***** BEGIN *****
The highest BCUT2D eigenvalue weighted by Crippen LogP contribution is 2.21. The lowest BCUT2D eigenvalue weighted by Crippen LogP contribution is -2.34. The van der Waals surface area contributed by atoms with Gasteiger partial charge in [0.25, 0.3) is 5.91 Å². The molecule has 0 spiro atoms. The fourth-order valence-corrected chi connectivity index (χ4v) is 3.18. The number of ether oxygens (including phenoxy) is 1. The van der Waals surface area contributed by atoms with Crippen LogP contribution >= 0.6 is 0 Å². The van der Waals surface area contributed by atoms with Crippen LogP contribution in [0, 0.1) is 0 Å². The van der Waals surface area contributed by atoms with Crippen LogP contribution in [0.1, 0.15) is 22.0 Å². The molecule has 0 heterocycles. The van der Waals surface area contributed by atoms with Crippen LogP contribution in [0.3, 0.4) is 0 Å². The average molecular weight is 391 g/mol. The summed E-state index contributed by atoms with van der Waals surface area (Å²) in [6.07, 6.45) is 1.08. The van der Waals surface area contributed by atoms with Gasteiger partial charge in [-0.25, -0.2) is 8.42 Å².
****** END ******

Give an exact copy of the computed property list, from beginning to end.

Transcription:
The highest BCUT2D eigenvalue weighted by Crippen LogP contribution is 2.21. The lowest BCUT2D eigenvalue weighted by Crippen LogP contribution is -2.34. The van der Waals surface area contributed by atoms with Gasteiger partial charge in [0.25, 0.3) is 5.91 Å². The molecule has 0 spiro atoms. The fourth-order valence-corrected chi connectivity index (χ4v) is 3.18. The number of ether oxygens (including phenoxy) is 1. The van der Waals surface area contributed by atoms with Crippen LogP contribution >= 0.6 is 0 Å². The van der Waals surface area contributed by atoms with Crippen LogP contribution in [0, 0.1) is 0 Å². The van der Waals surface area contributed by atoms with Crippen LogP contribution in [0.1, 0.15) is 22.0 Å². The molecule has 0 heterocycles. The van der Waals surface area contributed by atoms with Crippen LogP contribution in [0.3, 0.4) is 0 Å². The average molecular weight is 391 g/mol. The summed E-state index contributed by atoms with van der Waals surface area (Å²) in [6.07, 6.45) is 1.08. The van der Waals surface area contributed by atoms with Gasteiger partial charge in [-0.25, -0.2) is 8.42 Å².